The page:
Stoke Your Competitive Fire!

Champions share a hard-to-define quality. It’s a combination of competitive drive, focus and desire that makes them winners -- in sports, in the classroom and in life. You want to be that guy, but perhaps you think you can’t be. Maybe you believe that the winners of the world are born, not made.

If so, think again.

Research shows that the will to succeed is as much a factor of nurture as it is nature. A 2009 study compared competitive drive among members of a primarily patriarchal tribe in Tanzania and a community in India in which women have greater authority and social standing. The researchers -- from The University of Chicago and Columbia University -- found that in the Tanzanian tribe, women were less competitive. But in the Indian community, the reverse was true: The women were more competitive than the men.

The implication: Competitive drive is a learned behavior.

“Granted, some may be born with a mentally tougher edge,” says Greg Chertok, a sport-psychology consultant who works with young athletes at The Physical Medicine and Rehabilitation Center in Englewood, N.J. “But any athlete -- any person -- who is willing to put in the work can develop this as well.”

Here’s how to develop the competitive drive and mental toughness of a champion.

1. Identify your opponent

First, stop and consider who or what it is you’re competing against.

“Most of us think of competitiveness as the drive to be No. 1,” says former NCAA wrestling champion Matt Furey, author of a 2009 memoir, The Unbeatable Man. “That’s OK sometimes, but chances are you’re not going to be the best in the world at whatever you’re doing. So does that mean you’re going to hide your talents under a rock? How about, instead, you let the very best you have shine?”

In other words, stop comparing yourself to others, and start playing the game of life as a healthy competition against yourself -- striving to set and meet goals, and to do your best.

2. Cultivate your competitive attitude

“Excelling often means taking yourself out of your comfort zone,” says Chertok. At the point when most people want to quit, real competitors battle on. You can help develop that go-the-distance attitude by practicing it. During moments when you feel like finishing your workout early or closing the book during homework … make the decision. Do one more set. Read one more chapter. “Flip the competitive switch!” says Chertok.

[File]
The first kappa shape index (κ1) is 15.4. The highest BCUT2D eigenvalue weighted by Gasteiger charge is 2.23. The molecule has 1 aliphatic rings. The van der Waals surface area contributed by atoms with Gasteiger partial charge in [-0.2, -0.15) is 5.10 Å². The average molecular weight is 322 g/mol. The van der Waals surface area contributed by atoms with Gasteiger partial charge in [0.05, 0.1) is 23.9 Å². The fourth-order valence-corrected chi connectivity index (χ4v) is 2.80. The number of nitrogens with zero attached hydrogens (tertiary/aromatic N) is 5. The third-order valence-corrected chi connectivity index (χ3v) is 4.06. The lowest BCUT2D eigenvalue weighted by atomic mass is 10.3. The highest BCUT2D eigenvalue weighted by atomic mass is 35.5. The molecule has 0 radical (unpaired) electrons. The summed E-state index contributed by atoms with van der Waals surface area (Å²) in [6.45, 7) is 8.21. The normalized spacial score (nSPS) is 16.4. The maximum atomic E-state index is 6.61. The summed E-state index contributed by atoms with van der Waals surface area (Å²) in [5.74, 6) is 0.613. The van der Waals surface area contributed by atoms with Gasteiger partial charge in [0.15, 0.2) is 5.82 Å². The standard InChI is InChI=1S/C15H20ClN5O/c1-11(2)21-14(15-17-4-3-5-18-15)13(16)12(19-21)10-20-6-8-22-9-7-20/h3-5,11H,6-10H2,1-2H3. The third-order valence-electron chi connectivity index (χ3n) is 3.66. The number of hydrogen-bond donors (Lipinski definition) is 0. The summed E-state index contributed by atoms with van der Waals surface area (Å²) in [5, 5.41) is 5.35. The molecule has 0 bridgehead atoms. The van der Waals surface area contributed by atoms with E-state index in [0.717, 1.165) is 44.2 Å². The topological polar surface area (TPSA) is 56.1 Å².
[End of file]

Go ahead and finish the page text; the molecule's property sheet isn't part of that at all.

3. Find your peak performance number

We all have a different energy level at which we perform best. Chertok asks his athletes to find that level on a 1 to 10 scale, with 1 being cucumber-cool; 5, a controlled intensity; and 10, a Ray Lewis-like, frothing-at-the-mouth hunger.

Identifying and then getting yourself to your optimum intensity level (Chertok recommends deep breathing to lower your intensity, and your favorite music to amp it up) is going to raise your chances of coming up big when the game is on the line.

4. Take small daily steps to success

Doing one thing today -- one thing that will make you stronger, faster or better prepared -- will help get you closer to your goal. It’s a technique used by Olympic athletes during their long years of training between the quadrennial Games. “Every day they try to do something, even a small something, that gets them closer to a gold medal,” explains Chertok.

So let’s say your goal is to be the starting centerfielder on your school’s baseball team. What steps can you take now to reach that goal? Maybe you need to get stronger, throw the ball farther, hit better?     

Here are three days of small, realistic and measurable goals:

  • Today, I will bench-press the heaviest weight I can handle for eight to 10 reps.
  • Tomorrow, I will go down to the field and play long toss with my buddy -- and make 10 more throws each time we do it.
  • The day after, I will go down to the batting cage and take 10 more swings.

Over weeks and months, those extra reps, throws and swings will add up to you being a vastly improved ballplayer.

5. Positively the way to go

In his 2007 book How Lance Does It, author Brad Kearns examines the factors that helped Lance Armstrong come back from cancer to win seven Tour de France titles. He lists a positive attitude as Armstrong’s “Success Factor 1.”

“Lance developed a positive attitude so resilient and a perspective so enlightened that he could pedal his bike through all kinds of adversity and obstacles and emerge victorious,” writes Kearns.

Note that word: developed. When cancer threatened his life, he had every reason to be negative. But Armstrong realized that a positive attitude is a choice. Again, that drive to be a winner, to succeed on the field and off, is not in your genes. It’s in your mind.

So will you make up your mind today to start competing like a champion … to be a winner? It’s up to you.